As an aside, Hindus had millions of gods, so perhaps she was just "covering her bets" so to speak, but nevertheless, Rabi cried out, "Jesus! Help me!" Even though his voice was choked with fear, the snake dropped its strike pose, turned around and quickly wriggled off into the underbrush.

Thus began Rabi's search to find out who and what this Jesus was. This short book (about 200 pages) was fascinating and compelling to me. I couldn't put it down. As Rabi went on to become a great voice for Christ in Europe and also in the East, he found that he had incredible success in ministering to drug addicts, hooked on the ineffable mysteries of the universe unlocked in their drug induced trances. He was able to share with them that the experiences they had on drugs were the same ones he had experienced during Transcendental Meditation. He had experienced a "doctrine of demons" and he became convinced that Satan was masterminding an invasion of the West with Eastern mysticism. He concluded, "The evidence of demonic power operating through drugs and Eastern mysticism confronted me daily."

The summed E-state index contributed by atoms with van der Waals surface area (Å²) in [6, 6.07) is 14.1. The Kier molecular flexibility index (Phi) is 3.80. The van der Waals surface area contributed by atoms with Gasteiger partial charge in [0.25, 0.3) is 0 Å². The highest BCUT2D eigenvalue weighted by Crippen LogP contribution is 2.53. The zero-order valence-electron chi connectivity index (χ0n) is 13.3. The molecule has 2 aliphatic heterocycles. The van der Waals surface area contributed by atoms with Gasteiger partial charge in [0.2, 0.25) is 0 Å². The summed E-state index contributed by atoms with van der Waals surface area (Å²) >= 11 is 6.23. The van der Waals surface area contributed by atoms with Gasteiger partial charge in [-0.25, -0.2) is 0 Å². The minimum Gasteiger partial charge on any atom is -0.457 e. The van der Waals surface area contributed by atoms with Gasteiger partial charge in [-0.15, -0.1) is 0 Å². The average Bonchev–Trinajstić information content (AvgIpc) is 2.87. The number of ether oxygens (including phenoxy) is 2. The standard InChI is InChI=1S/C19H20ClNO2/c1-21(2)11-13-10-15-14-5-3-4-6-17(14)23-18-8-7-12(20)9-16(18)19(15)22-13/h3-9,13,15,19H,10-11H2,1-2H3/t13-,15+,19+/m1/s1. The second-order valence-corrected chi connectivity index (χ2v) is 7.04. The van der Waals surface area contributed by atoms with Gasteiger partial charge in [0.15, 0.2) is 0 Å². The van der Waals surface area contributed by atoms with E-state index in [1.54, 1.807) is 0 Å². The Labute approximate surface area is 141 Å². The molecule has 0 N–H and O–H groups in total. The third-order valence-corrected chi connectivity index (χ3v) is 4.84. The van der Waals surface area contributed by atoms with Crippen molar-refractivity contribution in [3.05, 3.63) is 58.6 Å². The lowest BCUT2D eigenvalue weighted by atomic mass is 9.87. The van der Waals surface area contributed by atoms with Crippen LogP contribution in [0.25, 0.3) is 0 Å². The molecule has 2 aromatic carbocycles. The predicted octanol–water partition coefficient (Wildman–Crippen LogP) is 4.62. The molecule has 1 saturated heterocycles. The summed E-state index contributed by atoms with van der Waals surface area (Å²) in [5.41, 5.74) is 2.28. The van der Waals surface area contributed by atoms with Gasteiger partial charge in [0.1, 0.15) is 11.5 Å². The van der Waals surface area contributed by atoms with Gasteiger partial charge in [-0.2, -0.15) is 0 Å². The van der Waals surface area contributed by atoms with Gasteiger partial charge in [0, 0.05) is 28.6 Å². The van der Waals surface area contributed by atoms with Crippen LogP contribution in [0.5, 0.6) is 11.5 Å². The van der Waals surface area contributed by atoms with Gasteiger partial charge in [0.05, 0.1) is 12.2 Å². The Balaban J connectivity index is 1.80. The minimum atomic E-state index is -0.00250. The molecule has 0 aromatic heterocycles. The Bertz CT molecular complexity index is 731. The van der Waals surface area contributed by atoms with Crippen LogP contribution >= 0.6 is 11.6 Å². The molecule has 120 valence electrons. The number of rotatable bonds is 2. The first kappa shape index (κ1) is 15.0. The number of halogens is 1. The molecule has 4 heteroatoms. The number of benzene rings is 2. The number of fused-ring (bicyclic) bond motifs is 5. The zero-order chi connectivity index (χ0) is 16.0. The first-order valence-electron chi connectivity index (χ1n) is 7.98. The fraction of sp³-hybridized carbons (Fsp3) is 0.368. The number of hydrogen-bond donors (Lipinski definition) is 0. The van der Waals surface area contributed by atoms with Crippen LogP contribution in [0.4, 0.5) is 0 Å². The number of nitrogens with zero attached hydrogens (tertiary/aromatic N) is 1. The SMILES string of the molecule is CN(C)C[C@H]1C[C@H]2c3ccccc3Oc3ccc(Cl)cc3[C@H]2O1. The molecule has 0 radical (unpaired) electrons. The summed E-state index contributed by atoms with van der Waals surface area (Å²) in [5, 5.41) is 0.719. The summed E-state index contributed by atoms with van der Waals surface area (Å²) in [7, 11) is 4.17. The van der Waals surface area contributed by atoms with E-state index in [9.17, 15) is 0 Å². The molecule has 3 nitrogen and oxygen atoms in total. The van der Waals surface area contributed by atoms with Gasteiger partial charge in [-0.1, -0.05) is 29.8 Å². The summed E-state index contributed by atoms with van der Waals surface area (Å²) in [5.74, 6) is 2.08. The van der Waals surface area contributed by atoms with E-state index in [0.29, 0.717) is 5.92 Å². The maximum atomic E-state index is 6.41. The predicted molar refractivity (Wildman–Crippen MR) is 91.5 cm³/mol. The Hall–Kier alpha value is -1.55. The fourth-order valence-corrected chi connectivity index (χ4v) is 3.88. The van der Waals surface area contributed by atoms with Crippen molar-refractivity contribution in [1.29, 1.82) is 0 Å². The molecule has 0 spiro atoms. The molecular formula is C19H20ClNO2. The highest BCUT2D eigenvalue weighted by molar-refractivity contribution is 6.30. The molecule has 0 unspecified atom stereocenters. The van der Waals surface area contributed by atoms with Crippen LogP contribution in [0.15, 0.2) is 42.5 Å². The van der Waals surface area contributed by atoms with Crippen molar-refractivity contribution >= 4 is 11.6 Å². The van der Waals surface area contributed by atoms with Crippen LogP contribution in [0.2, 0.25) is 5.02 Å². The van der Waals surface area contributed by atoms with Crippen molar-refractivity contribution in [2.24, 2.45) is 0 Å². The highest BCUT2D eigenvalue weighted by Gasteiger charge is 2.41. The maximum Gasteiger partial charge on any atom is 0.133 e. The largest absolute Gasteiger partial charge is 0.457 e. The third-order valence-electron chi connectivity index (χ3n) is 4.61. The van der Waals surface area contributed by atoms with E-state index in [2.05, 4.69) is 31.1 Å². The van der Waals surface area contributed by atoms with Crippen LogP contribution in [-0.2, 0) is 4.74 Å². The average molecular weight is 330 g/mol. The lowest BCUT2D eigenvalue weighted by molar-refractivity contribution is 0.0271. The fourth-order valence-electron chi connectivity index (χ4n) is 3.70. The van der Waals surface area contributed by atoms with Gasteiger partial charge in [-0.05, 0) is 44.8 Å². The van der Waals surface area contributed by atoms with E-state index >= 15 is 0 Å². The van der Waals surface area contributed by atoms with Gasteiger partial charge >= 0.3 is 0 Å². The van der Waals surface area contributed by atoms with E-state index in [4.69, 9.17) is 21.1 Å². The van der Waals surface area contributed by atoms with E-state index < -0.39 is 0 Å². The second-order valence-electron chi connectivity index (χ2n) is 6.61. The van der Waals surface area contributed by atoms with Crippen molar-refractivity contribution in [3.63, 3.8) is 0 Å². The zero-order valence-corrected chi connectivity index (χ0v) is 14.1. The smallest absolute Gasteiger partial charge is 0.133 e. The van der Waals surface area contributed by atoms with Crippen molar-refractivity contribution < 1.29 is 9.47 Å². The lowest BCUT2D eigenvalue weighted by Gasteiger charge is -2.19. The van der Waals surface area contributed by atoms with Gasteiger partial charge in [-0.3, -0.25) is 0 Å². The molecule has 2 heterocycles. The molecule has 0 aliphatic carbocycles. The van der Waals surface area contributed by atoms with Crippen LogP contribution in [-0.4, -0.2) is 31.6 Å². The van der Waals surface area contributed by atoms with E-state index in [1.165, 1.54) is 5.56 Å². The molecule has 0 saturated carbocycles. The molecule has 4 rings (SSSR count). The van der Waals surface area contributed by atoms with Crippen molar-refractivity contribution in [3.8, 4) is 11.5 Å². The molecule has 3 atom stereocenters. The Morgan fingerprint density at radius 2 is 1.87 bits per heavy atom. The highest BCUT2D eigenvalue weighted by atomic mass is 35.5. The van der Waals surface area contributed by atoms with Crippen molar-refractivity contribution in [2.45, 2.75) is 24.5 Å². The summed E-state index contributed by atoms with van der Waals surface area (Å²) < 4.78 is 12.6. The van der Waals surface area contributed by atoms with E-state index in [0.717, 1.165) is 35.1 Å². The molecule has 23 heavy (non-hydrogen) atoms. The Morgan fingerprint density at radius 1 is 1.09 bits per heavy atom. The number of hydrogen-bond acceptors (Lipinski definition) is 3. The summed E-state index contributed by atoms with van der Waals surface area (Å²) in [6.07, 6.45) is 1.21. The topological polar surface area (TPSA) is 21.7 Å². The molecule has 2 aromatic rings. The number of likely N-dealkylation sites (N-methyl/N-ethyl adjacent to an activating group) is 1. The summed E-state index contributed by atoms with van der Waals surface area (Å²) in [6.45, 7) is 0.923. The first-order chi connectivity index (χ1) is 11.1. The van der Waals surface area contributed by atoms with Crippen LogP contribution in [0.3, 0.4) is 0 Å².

What has that to do with us? Reading the book confirmed a lot for me regarding the subtle and sometimes not so subtle influence of Eastern Mysticism on Western Christianity. As Harry Fox would put it, the East went mystical and the West went rational, leaving a void. Filling the void with anything but Christ is a one way ticket to disappointment, disillusionment, and worse. In his travels, Rabi saw the roots of Hinduism in Rosicrucianism and Freemasonry, Christian Science, Science of Mind, Religious Science, Unity and even Mormonism.